Image credit: NASA/Sonoma State University, Aurore Simonnet

An international group of researchers assembled at the Esrange Space Center in Kiruna, Sweden, on Tuesday to attend the launch of XL-Calibur. It is a balloon-borne telescope that is supposed to measure X-ray emissions in our galaxy.

X-Calibur’s current mission is to land in northern Canada on an unknown date after cruising over the north Atlantic Ocean. The task is going to collect data on several targets: The stellar-mass black hole Cygnus X-1, the Crab Nebula and Crab Pulsar, and two flaring X-ray sources in the Milky Way. NASA’s Wallops Flight Facility in Virginia declared the launch on its official Twitter account on Monday.

XL-Caliber is a partnership between approximately 50 scientists from the United States, Japan, and Sweden supervised by principal investigator Henric Krawczynski of Washington University in St. Louis. The project intends to collect data on the way the magnetic fields and scattering can lead to X-ray polarization, which can ultimately offer the astronomers a better knowledge of black holes and neutron stars, two sources of X-rays.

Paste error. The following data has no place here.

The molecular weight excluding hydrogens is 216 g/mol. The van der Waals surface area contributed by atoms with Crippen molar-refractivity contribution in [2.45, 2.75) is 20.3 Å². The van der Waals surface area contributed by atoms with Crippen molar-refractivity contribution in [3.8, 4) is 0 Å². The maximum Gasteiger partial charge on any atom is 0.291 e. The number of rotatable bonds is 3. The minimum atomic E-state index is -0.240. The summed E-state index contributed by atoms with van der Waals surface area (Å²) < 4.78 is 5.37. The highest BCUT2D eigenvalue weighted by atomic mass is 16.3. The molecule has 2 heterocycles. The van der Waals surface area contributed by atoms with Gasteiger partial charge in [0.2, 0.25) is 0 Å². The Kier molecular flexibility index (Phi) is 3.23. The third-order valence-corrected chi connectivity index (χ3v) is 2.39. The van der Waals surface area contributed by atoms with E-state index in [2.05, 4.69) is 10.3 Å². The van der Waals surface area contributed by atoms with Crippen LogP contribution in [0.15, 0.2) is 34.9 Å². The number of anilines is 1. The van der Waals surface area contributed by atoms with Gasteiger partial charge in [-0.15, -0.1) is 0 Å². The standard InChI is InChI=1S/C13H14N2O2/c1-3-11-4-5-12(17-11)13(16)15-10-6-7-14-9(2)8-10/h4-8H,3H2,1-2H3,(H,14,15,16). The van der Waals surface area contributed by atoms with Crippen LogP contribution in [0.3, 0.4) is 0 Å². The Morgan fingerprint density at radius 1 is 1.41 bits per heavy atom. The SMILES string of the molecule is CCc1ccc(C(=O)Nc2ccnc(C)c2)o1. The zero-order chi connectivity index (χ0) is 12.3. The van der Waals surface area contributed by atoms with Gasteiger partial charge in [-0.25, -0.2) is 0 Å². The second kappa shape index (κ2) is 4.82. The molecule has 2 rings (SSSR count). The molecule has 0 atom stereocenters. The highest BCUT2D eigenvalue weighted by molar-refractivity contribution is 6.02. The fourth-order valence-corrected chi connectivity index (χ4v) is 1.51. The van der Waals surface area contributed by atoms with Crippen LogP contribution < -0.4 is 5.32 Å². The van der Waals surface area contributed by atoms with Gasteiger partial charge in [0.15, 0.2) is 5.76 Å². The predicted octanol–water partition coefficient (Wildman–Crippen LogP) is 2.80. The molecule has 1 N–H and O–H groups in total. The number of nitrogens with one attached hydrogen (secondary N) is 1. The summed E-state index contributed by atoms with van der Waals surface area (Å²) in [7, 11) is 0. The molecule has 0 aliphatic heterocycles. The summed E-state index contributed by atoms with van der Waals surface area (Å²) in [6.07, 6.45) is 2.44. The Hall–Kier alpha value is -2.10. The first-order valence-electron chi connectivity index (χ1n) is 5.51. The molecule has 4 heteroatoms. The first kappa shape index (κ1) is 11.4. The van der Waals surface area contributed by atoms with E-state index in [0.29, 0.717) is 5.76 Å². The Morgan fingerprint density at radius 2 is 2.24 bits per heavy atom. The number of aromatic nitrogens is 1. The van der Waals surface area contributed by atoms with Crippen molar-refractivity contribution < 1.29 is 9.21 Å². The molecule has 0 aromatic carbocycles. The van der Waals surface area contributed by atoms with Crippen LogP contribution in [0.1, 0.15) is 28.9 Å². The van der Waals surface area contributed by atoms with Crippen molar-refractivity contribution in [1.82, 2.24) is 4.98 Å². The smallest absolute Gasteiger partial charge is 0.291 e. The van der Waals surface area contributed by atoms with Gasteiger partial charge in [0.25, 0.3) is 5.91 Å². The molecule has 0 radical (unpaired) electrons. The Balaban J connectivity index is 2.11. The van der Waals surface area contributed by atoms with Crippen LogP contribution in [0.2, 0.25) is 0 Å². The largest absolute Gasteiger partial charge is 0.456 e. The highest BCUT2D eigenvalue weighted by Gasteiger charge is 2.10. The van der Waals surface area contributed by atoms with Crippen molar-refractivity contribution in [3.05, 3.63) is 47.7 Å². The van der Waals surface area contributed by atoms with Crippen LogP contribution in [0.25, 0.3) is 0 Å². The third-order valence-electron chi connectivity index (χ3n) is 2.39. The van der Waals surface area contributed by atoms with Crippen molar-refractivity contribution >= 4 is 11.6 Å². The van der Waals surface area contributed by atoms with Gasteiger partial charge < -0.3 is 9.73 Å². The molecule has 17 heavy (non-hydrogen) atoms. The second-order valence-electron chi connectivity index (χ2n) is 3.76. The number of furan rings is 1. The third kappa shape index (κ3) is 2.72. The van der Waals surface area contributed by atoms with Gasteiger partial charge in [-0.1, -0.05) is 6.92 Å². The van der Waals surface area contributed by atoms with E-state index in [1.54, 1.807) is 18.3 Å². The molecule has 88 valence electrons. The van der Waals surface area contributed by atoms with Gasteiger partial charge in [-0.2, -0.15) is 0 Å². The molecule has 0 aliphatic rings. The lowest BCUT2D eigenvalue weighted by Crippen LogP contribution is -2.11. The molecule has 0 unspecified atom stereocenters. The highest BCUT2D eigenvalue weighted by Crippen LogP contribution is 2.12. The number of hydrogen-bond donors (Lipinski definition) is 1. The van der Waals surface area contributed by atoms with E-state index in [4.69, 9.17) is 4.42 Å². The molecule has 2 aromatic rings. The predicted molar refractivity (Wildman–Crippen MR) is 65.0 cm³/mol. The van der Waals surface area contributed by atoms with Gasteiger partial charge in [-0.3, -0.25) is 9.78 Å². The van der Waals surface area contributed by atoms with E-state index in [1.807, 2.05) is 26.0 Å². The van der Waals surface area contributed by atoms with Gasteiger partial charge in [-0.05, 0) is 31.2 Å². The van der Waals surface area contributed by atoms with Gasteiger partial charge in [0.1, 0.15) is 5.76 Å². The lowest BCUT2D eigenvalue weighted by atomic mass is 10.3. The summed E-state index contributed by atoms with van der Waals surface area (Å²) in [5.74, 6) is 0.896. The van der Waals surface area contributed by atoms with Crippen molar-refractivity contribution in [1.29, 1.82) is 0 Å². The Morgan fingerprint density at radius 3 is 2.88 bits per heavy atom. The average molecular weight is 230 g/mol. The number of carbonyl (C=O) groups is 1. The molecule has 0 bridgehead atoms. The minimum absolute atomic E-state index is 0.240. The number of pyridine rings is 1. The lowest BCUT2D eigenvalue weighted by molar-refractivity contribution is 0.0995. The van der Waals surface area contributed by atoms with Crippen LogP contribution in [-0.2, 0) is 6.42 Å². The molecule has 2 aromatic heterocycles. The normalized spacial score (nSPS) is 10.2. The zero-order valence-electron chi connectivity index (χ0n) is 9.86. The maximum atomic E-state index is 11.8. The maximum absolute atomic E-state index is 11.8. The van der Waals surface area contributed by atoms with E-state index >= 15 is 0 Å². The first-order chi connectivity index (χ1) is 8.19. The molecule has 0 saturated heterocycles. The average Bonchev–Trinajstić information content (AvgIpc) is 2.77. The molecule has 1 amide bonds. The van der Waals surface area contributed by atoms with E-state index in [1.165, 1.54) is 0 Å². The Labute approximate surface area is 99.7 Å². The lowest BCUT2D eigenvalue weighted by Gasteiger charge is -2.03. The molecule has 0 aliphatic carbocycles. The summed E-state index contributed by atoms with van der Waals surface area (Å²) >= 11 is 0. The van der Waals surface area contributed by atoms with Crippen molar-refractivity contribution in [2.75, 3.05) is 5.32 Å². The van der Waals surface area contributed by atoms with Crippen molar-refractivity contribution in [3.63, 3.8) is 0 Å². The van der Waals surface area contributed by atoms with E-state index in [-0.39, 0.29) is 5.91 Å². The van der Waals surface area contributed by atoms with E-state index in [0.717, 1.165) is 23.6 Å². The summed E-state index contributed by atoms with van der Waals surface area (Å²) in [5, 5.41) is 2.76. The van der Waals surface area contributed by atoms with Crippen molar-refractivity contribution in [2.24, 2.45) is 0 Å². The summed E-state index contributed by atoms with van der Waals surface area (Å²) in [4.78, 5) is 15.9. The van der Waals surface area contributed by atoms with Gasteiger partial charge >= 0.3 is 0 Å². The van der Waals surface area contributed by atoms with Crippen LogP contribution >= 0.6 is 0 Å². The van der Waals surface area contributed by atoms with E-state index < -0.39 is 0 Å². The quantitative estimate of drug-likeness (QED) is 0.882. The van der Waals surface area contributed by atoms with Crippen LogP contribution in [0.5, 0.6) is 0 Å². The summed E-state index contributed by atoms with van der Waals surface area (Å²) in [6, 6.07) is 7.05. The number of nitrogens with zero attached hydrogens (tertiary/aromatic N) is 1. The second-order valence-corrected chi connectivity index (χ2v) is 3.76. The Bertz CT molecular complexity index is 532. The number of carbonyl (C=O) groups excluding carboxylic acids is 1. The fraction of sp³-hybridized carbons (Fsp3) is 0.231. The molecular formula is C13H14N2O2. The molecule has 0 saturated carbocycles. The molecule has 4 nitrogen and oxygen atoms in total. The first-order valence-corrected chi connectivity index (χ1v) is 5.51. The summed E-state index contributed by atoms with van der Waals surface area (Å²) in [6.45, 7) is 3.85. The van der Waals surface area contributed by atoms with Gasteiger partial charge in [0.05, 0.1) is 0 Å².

Specifically, XL-Calibur is built to study X-ray polarization in order to “improve our constraints on the properties of black holes and neutron stars, better understand the physics of accretion onto black holes and neutron stars, as well as test predictions of strong-field QED [quantum electrodynamics] and strong-field gravity,” as per the project’s official website. A detailed description of the way the X-ray polarization sensors aboard XL-Calibur can achieve these goals was published on the preprint server arXiv in 2019.

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Alice is the Chief Editor with relevant experience of three years, Alice has founded Galaxy Reporters. She has a keen interest in the field of science. She is the pillar behind the in-depth coverages of Science news. She has written several papers and high-level documentation.


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